Class of 1953 Bulletin Board
Class of 1953 Bulletin Board, October 3, 2008
This bulletin follows hard upon the one you recently received. But it contains two news items - one sad and one happy - I think you would want to have in mind before several of us reune in Williamstown next weekend.
Bob (Tiger) McGill emailed me to tell me that Stu Hulse died. Stu was a fellow psych major at Williams who really used that study as preparation for a career. Herewith is the obit published in the Johns Hopkins Register. Note that his field of study matches the emphasis of the Psych Dept under the leadership of Dick Rouse. Note also where Stu and his family have asked that memorial gifts be sent.
Obituary: Stewart Hulse, Psychological and Brain Sciences Former Chair, Dies at 77
By Lisa De Nike
Stewart Hulse, professor emeritus in theDepartment of Psychological and Brain Sciences and former chairman of that department, died on Aug. 31 of pneumonia at Union Memorial Hospital in Baltimore. He was 77.
An experimental psychologist trained in the field of animal learning, Hulse is considered one of the founders of the field of animal cognition, which recognizes that animals not only respond to overt stimuli but also are capable of internal mental processes.
A 1953 graduate of Williams College, Hulse earned his doctorate at Brown University in 1957. He came to Johns Hopkins the same year and spent his entire professional working life on the Homewood campus, serving as chair of the department from 1987 to 1990. He became professor emeritus in 1999.
During Hulse's tenure at Johns Hopkins, his interest in acoustic perception in birds and humans grew, and he offered a popular graduate-level course called the Psychology of Sound and Music that led him to make many close connections with faculty at the Peabody Institute.
Hulse was a fellow of numerous organizations, including the Society of Experimental Psychologists, American Association for the Advancement of Science and American Psychological Association. He was a charter fellow of the American Psychological Society and served as chair of the Psychonomic Society. He also was a member of many other professional organizations in the fields of animal behavior, psychology, music, cognition and neuroscience.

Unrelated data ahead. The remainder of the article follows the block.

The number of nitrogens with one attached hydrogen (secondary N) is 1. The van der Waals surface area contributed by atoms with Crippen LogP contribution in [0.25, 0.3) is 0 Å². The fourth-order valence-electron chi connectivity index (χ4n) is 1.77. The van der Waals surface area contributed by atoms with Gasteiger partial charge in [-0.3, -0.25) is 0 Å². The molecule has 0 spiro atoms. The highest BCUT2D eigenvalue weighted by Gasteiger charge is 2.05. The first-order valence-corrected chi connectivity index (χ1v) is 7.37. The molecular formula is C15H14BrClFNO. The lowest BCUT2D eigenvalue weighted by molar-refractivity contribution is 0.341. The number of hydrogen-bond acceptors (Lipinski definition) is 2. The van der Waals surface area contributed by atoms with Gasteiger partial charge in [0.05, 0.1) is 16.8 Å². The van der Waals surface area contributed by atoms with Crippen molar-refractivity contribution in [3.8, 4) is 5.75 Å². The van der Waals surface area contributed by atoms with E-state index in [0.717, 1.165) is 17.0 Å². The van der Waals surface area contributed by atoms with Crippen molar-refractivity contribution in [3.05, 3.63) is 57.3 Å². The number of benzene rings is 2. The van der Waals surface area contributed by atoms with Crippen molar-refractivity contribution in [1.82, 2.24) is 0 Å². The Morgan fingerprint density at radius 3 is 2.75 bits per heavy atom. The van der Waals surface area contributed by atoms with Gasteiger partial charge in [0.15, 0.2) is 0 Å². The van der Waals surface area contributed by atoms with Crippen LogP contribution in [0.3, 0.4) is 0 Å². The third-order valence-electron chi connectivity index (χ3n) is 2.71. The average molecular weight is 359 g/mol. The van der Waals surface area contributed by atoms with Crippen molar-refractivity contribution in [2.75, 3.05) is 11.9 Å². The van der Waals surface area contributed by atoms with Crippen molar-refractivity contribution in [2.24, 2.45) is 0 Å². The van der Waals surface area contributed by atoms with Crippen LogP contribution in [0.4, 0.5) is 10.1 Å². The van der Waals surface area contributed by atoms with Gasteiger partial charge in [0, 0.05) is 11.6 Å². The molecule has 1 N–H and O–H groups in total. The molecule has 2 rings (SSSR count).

In 1985, Hulse was awarded the National Institute of Mental Health's Senior NRSA Fellowship, and in 2002, he received the first Comparative Cognition Society Research Award. He was editor in chief of the Journal of Experimental Psychology: Animal Behavior Processes and authored many books, including The Comparative Psychology of Audition: Perceiving Complex Sounds, which was published in 1989.
An avid golfer and accomplished pianist, Hulse also reportedly was a talented writer whose family members encouraged him to write "the great American novel."
He is survived by his wife, the former Nancy Huppertz, whom he married in 1954; three children, Stephen V. Hulse, Jennifer Hulse Mitchell and Melissa C. Hulse; and five grandchildren.
A memorial service is scheduled for 11 a.m. on Saturday, Oct. 4, at the Bunting-Meyerhoff Interfaith and Community Service Center. A reception will follow at the Johns Hopkins Club.
The family requests that memorial donations be sent to Hulse 1953 Fund, Williams College, Alumni Relations Department, 75 Park St., Williamstown, MA 01267.
In response to my most recent Class Bulletin, Bob Auchincloss reminded me of an earlier Email in which he announced his marriage to Bonnie Kriscka on July 29th at the former Margaret Sanger estate, with fifty family members and friends in attendance, including children and grandchildren. Bob and Bonnie have been together for fifteen years and share an enthusiasm for kayaking.